War on Terror Dominates Final GOP Debate of 2015

By White HouseFOXBusiness

The top nine candidates faced-off on the main stage Tuesday night for the final Republican presidential debate of 2015. With concerns over terrorism on the homeland and abroad the GOP contenders fielded questions on national security and combating terrorism.

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At the start of the CNN debate in Las Vegas, a majority of the presidential hopefuls used their opening statements to focus on the recent attacks by the Islamic state in Paris and San Bernardino.

“America is at war. Our enemy is not violent extremism. It is not some unnamed malevolent force. It is radical Islamic terrorist,” said Texas Senator Ted Cruz.

Dr. Ben Carson who recently dropped in the polls, asked for a moment of silence for San Bernardino victims while Jeb Bush focused on the need to rebuild the U.S. military to “destroy ISIS before it destroys us.” Senator Rand Paul suggested the way to defeat terrorism comes in the form of “Arab boots on the ground.” Chris Christie said a Republican must be in the White House to take on threats, “We will fight terrorists and win again and America will be safe.”

GOP Frontrunner Donald Trump took credit for zeroing in on the importance of strengthening borders and his proposals, “Radical Islamic terrorism came into effect even more so than it has been in the past. People like what I say. People respect what I say. And we've opened up a very big discussion that needed to be opened up.”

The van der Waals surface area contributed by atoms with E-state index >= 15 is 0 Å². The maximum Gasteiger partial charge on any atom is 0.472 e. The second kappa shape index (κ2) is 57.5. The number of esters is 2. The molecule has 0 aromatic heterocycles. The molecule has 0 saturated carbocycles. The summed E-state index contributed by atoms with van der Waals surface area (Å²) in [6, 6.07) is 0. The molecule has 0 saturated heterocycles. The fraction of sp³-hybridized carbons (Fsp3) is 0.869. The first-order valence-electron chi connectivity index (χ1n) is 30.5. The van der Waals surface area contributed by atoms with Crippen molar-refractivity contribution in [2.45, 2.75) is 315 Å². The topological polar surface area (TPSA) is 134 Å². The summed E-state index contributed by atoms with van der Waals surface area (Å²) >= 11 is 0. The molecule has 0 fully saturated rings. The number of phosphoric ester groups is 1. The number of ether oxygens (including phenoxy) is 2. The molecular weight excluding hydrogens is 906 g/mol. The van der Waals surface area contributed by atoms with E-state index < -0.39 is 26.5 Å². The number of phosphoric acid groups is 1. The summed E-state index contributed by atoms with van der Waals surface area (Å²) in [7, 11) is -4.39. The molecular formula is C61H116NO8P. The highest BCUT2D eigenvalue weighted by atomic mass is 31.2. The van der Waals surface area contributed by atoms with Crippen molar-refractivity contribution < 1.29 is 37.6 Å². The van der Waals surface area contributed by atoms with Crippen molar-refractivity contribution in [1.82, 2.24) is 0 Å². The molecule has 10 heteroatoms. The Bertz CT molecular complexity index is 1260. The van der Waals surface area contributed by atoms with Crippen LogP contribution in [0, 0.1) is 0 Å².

Jeb Bush sounded off the first attack of the night targeting Donald Trump when responding to a question about Trump’s proposal to bar Muslims entering the U.S.

“This is not a serious proposal. In fact, it will push the Muslim world, the Arab world away from us at a time when we need to reengage with them to be able to create a strategy to destroy ISIS,” said Bush.

“Donald, you know, is great at the one-liners, but he's a chaos candidate. And he'd be a chaos president. He would not be the commander in chief we need to keep our country safe.”

Trump stayed firm on the travel ban and proposal to “close” parts of the internet to prevent ISIS online recruitment.

“ISIS is using the Internet better than we are using the Internet. What I wanted to do is I wanted to get our brilliant people from Silicon Valley and other places and figure out a way that ISIS cannot do what they're doing,” said Trump. “And then on second, we should be able to penetrate the Internet and find out exactly where ISIS is and everything about ISIS.”

Later on, Jeb came after Trump again: “You’re not going to be able to insult your way to the presidency - Leadership is not about attacking people and disparaging people. Leadership is about creating a serious strategy, to deal with the threat of our time.”

The battle between Jeb and the Donald wasn’t the only one taking center stage. Freshman Senators Marco Rubio and Ted Cruz also went head to head on their voting records in Congress. Rubio attacked Cruz for voting for the USA Freedom Act, which he says made it more difficult for the government to monitor and gather personal data that could interfere with preventing future attacks.

“Here's the world we live in. This is a radical jihadist group that is increasingly sophisticated, we are at a time when we need more tools, not less tools," said Rubio. “I promise you, the next time there is an attack on this country, the first thing people are going to want to know: Why didn’t we know about it? And why didn’t we stop it?”

Cruz denied that claim and said the law "strengthened the tools of national security and law enforcement” to go after the terrorists. The Texas senator turned the tables on Rubio for his bi-partisan work on legislation for immigration reform.

"He was fighting to grant amnesty and not to secure the border. I was fighting to secure the border," Cruz said. “When you are letting people in, when the FBI can't vet them, it puts American citizens at risk.”

The FOX Business Network will host the next GOP presidential debate in South Carolina on January 14th, 2016.

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